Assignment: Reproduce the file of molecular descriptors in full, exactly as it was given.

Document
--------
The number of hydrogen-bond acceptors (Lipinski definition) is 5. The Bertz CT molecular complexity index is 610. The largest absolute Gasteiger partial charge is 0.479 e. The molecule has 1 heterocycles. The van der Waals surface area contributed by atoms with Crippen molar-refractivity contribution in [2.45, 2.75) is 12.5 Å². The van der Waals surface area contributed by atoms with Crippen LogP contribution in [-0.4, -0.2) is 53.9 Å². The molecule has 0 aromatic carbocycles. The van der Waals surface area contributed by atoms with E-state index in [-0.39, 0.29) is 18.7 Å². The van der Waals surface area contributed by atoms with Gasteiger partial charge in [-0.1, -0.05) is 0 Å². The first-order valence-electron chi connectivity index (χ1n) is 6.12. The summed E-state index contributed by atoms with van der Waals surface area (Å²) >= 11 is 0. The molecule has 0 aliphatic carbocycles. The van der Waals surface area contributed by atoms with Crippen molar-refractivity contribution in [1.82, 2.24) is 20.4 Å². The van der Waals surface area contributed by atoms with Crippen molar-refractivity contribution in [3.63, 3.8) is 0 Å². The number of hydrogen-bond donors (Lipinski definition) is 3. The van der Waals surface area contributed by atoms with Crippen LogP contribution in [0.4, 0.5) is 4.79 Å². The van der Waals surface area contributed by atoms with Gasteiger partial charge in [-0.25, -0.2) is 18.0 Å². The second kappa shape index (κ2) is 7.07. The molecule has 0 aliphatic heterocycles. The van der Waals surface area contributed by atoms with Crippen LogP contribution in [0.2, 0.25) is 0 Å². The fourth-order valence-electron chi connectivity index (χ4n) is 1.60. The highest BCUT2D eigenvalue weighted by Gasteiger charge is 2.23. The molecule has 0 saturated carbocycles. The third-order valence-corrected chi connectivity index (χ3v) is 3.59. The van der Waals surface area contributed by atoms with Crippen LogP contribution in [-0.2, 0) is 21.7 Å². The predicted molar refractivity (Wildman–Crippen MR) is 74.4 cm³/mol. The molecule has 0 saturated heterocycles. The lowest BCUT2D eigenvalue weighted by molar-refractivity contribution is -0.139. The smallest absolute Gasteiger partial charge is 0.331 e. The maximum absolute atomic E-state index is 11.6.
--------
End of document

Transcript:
The number of hydrogen-bond acceptors (Lipinski definition) is 5. The Bertz CT molecular complexity index is 610. The largest absolute Gasteiger partial charge is 0.479 e. The molecule has 1 heterocycles. The van der Waals surface area contributed by atoms with Crippen molar-refractivity contribution in [2.45, 2.75) is 12.5 Å². The van der Waals surface area contributed by atoms with Crippen LogP contribution in [-0.4, -0.2) is 53.9 Å². The molecule has 0 aromatic carbocycles. The van der Waals surface area contributed by atoms with E-state index in [-0.39, 0.29) is 18.7 Å². The van der Waals surface area contributed by atoms with Gasteiger partial charge in [-0.1, -0.05) is 0 Å². The first-order valence-electron chi connectivity index (χ1n) is 6.12. The summed E-state index contributed by atoms with van der Waals surface area (Å²) >= 11 is 0. The molecule has 0 aliphatic carbocycles. The van der Waals surface area contributed by atoms with Crippen molar-refractivity contribution in [1.82, 2.24) is 20.4 Å². The van der Waals surface area contributed by atoms with Crippen molar-refractivity contribution in [3.63, 3.8) is 0 Å². The number of hydrogen-bond donors (Lipinski definition) is 3. The van der Waals surface area contributed by atoms with Crippen LogP contribution in [0.4, 0.5) is 4.79 Å². The van der Waals surface area contributed by atoms with Gasteiger partial charge in [-0.25, -0.2) is 18.0 Å². The second kappa shape index (κ2) is 7.07. The molecule has 0 aliphatic heterocycles. The van der Waals surface area contributed by atoms with Crippen LogP contribution in [0.2, 0.25) is 0 Å². The fourth-order valence-electron chi connectivity index (χ4n) is 1.60. The highest BCUT2D eigenvalue weighted by Gasteiger charge is 2.23. The molecule has 0 saturated carbocycles. The third-order valence-corrected chi connectivity index (χ3v) is 3.59. The van der Waals surface area contributed by atoms with Crippen LogP contribution in [-0.2, 0) is 21.7 Å². The predicted molar refractivity (Wildman–Crippen MR) is 74.4 cm³/mol. The molecule has 0 saturated heterocycles. The lowest BCUT2D eigenvalue weighted by molar-refractivity contribution is -0.139. The smallest absolute Gasteiger partial charge is 0.331 e. The maximum absolute atomic E-state index is 11.6.